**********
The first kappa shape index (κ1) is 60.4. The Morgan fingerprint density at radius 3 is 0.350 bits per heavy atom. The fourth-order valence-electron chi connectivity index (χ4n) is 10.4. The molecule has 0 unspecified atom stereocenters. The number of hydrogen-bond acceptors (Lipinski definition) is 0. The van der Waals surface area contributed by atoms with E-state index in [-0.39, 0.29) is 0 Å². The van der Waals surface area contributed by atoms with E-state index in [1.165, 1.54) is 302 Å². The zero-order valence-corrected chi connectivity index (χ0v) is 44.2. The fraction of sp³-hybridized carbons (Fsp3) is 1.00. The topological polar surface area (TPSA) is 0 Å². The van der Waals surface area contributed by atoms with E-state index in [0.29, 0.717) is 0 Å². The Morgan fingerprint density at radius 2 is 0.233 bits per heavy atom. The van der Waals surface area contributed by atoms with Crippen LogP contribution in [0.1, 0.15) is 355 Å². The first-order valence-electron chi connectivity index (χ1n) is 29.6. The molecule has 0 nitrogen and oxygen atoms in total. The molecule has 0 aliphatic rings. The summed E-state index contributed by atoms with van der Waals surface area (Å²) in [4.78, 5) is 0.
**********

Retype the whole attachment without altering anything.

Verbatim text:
The first kappa shape index (κ1) is 60.4. The Morgan fingerprint density at radius 3 is 0.350 bits per heavy atom. The fourth-order valence-electron chi connectivity index (χ4n) is 10.4. The molecule has 0 unspecified atom stereocenters. The number of hydrogen-bond acceptors (Lipinski definition) is 0. The van der Waals surface area contributed by atoms with E-state index in [-0.39, 0.29) is 0 Å². The van der Waals surface area contributed by atoms with E-state index in [1.165, 1.54) is 302 Å². The zero-order valence-corrected chi connectivity index (χ0v) is 44.2. The fraction of sp³-hybridized carbons (Fsp3) is 1.00. The topological polar surface area (TPSA) is 0 Å². The van der Waals surface area contributed by atoms with E-state index in [0.29, 0.717) is 0 Å². The Morgan fingerprint density at radius 2 is 0.233 bits per heavy atom. The van der Waals surface area contributed by atoms with Crippen LogP contribution in [0.1, 0.15) is 355 Å². The first-order valence-electron chi connectivity index (χ1n) is 29.6. The molecule has 0 nitrogen and oxygen atoms in total. The molecule has 0 aliphatic rings. The summed E-state index contributed by atoms with van der Waals surface area (Å²) in [4.78, 5) is 0.